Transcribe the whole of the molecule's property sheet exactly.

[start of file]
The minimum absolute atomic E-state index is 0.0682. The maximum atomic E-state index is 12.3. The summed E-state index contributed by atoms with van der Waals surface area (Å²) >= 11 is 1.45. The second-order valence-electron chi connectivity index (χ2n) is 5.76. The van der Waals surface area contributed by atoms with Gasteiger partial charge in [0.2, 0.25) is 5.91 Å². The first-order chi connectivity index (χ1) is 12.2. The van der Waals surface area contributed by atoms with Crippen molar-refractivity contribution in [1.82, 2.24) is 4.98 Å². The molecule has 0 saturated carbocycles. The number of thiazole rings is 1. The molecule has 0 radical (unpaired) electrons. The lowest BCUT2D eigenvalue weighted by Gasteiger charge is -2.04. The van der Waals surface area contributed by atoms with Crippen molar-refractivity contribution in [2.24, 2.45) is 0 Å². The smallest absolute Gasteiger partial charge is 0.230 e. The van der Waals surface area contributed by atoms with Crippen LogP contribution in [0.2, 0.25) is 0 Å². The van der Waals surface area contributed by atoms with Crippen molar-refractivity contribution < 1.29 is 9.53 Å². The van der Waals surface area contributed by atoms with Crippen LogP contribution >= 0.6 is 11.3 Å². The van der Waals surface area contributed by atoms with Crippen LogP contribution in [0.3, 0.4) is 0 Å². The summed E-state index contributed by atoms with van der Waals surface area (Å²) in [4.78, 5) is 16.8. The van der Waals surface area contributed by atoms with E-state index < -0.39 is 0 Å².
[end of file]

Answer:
The minimum absolute atomic E-state index is 0.0682. The maximum atomic E-state index is 12.3. The summed E-state index contributed by atoms with van der Waals surface area (Å²) >= 11 is 1.45. The second-order valence-electron chi connectivity index (χ2n) is 5.76. The van der Waals surface area contributed by atoms with Gasteiger partial charge in [0.2, 0.25) is 5.91 Å². The first-order chi connectivity index (χ1) is 12.2. The van der Waals surface area contributed by atoms with Crippen molar-refractivity contribution in [1.82, 2.24) is 4.98 Å². The molecule has 0 saturated carbocycles. The number of thiazole rings is 1. The molecule has 0 radical (unpaired) electrons. The lowest BCUT2D eigenvalue weighted by Gasteiger charge is -2.04. The van der Waals surface area contributed by atoms with Crippen molar-refractivity contribution in [2.24, 2.45) is 0 Å². The smallest absolute Gasteiger partial charge is 0.230 e. The van der Waals surface area contributed by atoms with Crippen LogP contribution in [0.2, 0.25) is 0 Å². The van der Waals surface area contributed by atoms with Crippen molar-refractivity contribution < 1.29 is 9.53 Å². The van der Waals surface area contributed by atoms with Crippen LogP contribution >= 0.6 is 11.3 Å². The van der Waals surface area contributed by atoms with Crippen LogP contribution in [0.3, 0.4) is 0 Å². The summed E-state index contributed by atoms with van der Waals surface area (Å²) in [4.78, 5) is 16.8. The van der Waals surface area contributed by atoms with E-state index < -0.39 is 0 Å².